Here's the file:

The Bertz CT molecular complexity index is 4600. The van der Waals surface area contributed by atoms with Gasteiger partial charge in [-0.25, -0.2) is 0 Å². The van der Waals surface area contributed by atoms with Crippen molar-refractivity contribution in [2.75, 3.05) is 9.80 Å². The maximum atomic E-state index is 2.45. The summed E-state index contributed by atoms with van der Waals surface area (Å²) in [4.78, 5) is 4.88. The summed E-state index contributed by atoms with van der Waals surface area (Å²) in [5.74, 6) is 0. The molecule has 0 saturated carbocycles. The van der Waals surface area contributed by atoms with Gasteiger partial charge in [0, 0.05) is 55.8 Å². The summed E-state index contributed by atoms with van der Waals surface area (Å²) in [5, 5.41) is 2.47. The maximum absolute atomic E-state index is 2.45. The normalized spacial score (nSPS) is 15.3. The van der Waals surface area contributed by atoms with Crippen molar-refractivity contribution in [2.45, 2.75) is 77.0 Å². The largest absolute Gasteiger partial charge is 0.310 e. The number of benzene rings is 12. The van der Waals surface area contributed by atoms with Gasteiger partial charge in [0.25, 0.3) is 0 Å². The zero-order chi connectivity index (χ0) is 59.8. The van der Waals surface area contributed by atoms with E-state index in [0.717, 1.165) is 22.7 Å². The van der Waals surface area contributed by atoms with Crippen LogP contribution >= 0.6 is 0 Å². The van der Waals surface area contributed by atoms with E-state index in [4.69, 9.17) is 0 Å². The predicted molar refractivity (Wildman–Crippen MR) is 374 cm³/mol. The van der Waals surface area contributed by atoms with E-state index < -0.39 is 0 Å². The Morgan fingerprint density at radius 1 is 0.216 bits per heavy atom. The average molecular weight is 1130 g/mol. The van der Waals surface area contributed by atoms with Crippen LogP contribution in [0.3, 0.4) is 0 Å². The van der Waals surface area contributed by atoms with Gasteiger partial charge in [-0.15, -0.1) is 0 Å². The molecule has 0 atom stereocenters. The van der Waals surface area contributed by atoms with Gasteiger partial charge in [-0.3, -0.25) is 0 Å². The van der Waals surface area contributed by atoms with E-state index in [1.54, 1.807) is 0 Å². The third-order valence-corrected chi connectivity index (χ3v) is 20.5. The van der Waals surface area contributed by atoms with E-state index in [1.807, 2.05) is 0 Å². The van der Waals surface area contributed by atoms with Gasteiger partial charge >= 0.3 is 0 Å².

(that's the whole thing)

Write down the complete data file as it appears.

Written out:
The Bertz CT molecular complexity index is 4600. The van der Waals surface area contributed by atoms with Gasteiger partial charge in [-0.25, -0.2) is 0 Å². The van der Waals surface area contributed by atoms with Crippen molar-refractivity contribution in [2.75, 3.05) is 9.80 Å². The maximum atomic E-state index is 2.45. The summed E-state index contributed by atoms with van der Waals surface area (Å²) in [4.78, 5) is 4.88. The summed E-state index contributed by atoms with van der Waals surface area (Å²) in [5.74, 6) is 0. The molecule has 0 saturated carbocycles. The van der Waals surface area contributed by atoms with Gasteiger partial charge in [0, 0.05) is 55.8 Å². The summed E-state index contributed by atoms with van der Waals surface area (Å²) in [5, 5.41) is 2.47. The maximum absolute atomic E-state index is 2.45. The normalized spacial score (nSPS) is 15.3. The van der Waals surface area contributed by atoms with Crippen molar-refractivity contribution in [2.45, 2.75) is 77.0 Å². The largest absolute Gasteiger partial charge is 0.310 e. The number of benzene rings is 12. The van der Waals surface area contributed by atoms with Gasteiger partial charge in [0.25, 0.3) is 0 Å². The zero-order chi connectivity index (χ0) is 59.8. The van der Waals surface area contributed by atoms with E-state index in [0.717, 1.165) is 22.7 Å². The van der Waals surface area contributed by atoms with Crippen LogP contribution >= 0.6 is 0 Å². The van der Waals surface area contributed by atoms with E-state index in [4.69, 9.17) is 0 Å². The predicted molar refractivity (Wildman–Crippen MR) is 374 cm³/mol. The van der Waals surface area contributed by atoms with E-state index < -0.39 is 0 Å². The Morgan fingerprint density at radius 1 is 0.216 bits per heavy atom. The average molecular weight is 1130 g/mol. The van der Waals surface area contributed by atoms with Crippen LogP contribution in [0.3, 0.4) is 0 Å². The van der Waals surface area contributed by atoms with Gasteiger partial charge in [-0.15, -0.1) is 0 Å². The molecule has 0 atom stereocenters. The van der Waals surface area contributed by atoms with Gasteiger partial charge in [-0.3, -0.25) is 0 Å². The van der Waals surface area contributed by atoms with E-state index in [1.54, 1.807) is 0 Å². The third-order valence-corrected chi connectivity index (χ3v) is 20.5. The van der Waals surface area contributed by atoms with E-state index in [1.807, 2.05) is 0 Å². The van der Waals surface area contributed by atoms with Gasteiger partial charge >= 0.3 is 0 Å².